Record-breaking 2021 budget proposed by government
A record budget of 555.8 trillion won ($469.8 billion) has been finalized for 2021 by the government.
That is 8.5 percent more than the budget in 2020 and 2.4 percent higher than the original amount proposed in June. Next year’s budget is 1.6 percent larger than this year's — with the three supplementary budgets, totaling 59 trillion won, included.
Finance Minister Hong Nam-ki said aggressive fiscal expansion next year is not an option but a necessity that will determine Korea’s economic future.
He said it is the "final defense" in protecting the national economy and individual well-being in this time of crisis, and added that it will play a critical role during this "golden time," a period when aid must be administered to save a patient.
He said next year’s budget is focused on overcoming the impact of the coronavirus pandemic and helping the economy rebound through aggressive Korean New Deal spending. The goals of the New Deal are creating jobs, securing future growth through increasing the R&D and continuing the Moon government’s ongoing priority of an inclusive society through social welfare programs and an enhancement of public safety and quality of life.
A record 199.9 trillion won, 36 percent of the total, will be allocated to health, welfare and jobs. That is a 10.7 percent increase and continues a trend under the administration to increase spending in this category by 10 percent a year.
The budget for health, welfare and jobs first broke 100 trillion won in 2013.
Within the health, welfare and jobs budget, 30.6 trillion won was earmarked for jobs, a 20 percent increase. The funding will be used to create 570,000 new positions. Support will be directed toward the young, elderly, people with disabilities and startups.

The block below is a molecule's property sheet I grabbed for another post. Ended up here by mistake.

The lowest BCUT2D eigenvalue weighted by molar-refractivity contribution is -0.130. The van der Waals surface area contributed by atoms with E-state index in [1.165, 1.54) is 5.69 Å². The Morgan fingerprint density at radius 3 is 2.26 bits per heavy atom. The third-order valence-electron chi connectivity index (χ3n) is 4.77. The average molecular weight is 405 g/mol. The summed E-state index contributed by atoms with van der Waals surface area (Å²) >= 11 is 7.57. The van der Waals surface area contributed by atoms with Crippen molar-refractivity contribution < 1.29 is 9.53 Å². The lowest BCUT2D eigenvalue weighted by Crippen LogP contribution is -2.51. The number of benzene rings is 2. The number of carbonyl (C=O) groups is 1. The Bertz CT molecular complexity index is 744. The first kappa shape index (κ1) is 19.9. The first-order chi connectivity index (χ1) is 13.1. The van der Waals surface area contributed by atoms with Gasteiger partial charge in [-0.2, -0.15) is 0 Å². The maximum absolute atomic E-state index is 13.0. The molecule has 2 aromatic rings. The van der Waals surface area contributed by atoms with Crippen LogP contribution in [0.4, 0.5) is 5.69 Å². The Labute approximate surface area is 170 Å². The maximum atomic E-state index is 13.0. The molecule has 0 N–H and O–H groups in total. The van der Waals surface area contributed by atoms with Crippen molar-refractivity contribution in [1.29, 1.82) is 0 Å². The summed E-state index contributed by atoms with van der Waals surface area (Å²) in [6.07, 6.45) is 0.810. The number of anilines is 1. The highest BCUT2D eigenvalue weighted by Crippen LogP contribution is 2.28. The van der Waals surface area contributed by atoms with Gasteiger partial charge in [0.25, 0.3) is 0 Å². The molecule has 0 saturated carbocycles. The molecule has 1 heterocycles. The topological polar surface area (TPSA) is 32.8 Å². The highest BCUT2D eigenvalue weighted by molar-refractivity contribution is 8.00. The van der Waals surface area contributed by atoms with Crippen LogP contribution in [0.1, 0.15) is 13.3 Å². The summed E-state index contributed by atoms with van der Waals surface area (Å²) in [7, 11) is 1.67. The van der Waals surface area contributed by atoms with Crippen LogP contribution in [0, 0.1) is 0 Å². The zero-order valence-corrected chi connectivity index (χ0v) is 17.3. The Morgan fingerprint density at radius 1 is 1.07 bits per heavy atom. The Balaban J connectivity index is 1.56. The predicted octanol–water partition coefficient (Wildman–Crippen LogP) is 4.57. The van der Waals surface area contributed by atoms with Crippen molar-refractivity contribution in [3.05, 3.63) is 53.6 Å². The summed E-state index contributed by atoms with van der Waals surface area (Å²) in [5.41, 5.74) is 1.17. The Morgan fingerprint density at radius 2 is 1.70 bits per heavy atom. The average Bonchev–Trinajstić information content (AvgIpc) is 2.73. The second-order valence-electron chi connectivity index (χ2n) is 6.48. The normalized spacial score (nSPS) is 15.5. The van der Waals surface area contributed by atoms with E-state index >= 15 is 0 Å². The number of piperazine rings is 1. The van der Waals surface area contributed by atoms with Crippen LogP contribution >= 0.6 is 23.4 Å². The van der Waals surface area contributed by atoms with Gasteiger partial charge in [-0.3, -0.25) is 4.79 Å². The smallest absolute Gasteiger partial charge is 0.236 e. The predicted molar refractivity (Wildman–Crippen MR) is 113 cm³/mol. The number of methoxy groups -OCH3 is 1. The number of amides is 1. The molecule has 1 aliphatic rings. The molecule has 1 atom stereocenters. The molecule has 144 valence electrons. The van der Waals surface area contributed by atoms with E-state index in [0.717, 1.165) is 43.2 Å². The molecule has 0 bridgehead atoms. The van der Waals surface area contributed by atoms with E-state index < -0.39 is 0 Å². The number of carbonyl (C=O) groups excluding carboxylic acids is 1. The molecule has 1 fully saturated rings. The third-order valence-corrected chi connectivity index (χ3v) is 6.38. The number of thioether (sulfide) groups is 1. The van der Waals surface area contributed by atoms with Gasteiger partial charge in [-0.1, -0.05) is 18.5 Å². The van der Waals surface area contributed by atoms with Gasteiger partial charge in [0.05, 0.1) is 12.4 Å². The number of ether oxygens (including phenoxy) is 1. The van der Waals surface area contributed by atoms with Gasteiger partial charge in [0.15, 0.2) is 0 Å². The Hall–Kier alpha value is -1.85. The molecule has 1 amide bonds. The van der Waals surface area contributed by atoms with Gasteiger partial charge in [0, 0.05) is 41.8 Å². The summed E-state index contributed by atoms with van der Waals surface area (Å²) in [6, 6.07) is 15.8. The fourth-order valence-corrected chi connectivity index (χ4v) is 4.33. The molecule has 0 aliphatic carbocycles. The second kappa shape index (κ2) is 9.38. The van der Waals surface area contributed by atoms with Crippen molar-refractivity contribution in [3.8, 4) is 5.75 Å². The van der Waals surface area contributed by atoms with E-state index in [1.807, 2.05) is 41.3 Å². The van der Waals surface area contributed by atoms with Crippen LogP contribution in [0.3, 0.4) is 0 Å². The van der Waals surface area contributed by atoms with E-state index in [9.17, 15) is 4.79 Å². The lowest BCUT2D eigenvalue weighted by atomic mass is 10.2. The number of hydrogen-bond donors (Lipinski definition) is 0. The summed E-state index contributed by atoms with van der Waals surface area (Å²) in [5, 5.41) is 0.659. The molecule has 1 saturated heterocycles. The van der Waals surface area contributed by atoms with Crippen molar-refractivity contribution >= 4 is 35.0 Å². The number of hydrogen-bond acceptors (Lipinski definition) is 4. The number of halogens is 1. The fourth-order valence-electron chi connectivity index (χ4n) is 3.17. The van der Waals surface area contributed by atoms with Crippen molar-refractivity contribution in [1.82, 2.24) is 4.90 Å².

A total of 46.9 trillion won will go toward social safety nets, including 20 trillion won for job security.
The biggest year-on-year increase will be in the funding of industry, SMEs and energy. The 29.1 trillion won allocated is 22.9 percent more than last year. New Deal projects will get 21.3 trillion won of funding.
"Next year will be year one of the Korean New Deal, which is a new national development strategy that aims [to turn Korea] into a leading global economy in the post Covid-19 era,” Hong said. He added that in total, when local government support is included, the program will get 32.5 trillion of funding, and he predicted that 360,000 jobs will be created.
The government earlier announced that by 2025, 160 trillion won would be invested in the Korean New Deal, 71 percent funded by the central government. It has also said that 1.9 million jobs will be created by the program by 2025.
The Digital New Deal will create 903,000 new jobs, while the Green New Deal will create 659,000.
Research and development are set to receive 27.2 trillion won in the 2021 budget, a 12.3 percent increase. The increase includes 430 billion won in Covid-19 research, of which 131.4 billion won will go toward vaccine development.
The government will increase spending on infrastructure by 11 percent, slightly down from the 13 percent increase in 2020. Moon had said earlier that he would break with predecessors and not spend so much on infrastructure to boost the economy.
The government projected next year’s total income to shrink 1.2 trillion won to 483 trillion won.
Tax revenue will fall 3.1 percent to 282.8 trillion won. The government expects income made from investments to increase 5.5 percent, or 10.4 trillion won, and make up for some of the lost taxes.
The government said it plans to issue 89.7 trillion won of bonds, another record, to cover the tax shortfall.
Next year’s national debt is expected to reach a record 945 trillion won. In 2017, when the current government took over, it was 660.2 trillion won.
The government’s total fiscal deficit is expected to hit 109.7 trillion won, also a record, and the national debt-to-GDP ratio is expected to rise to 46.7 percent from this year’s 43.5 percent.
Moon has argued for breaking the customary 40 percent debt-to-GDP ratio by saying that the country is in crisis.
On concerns over the growing national debt, Finance Minister Hong said that the spending is appropriate in a warlike situation.
“We’re at a time where we need to focus all of our capacity in overcoming the Covid-19 crisis and prepare for the major changes in our economic and social structure post-coronavirus,” Hong said.
BY LEE HO-JEONG [firstname.lastname@example.org]
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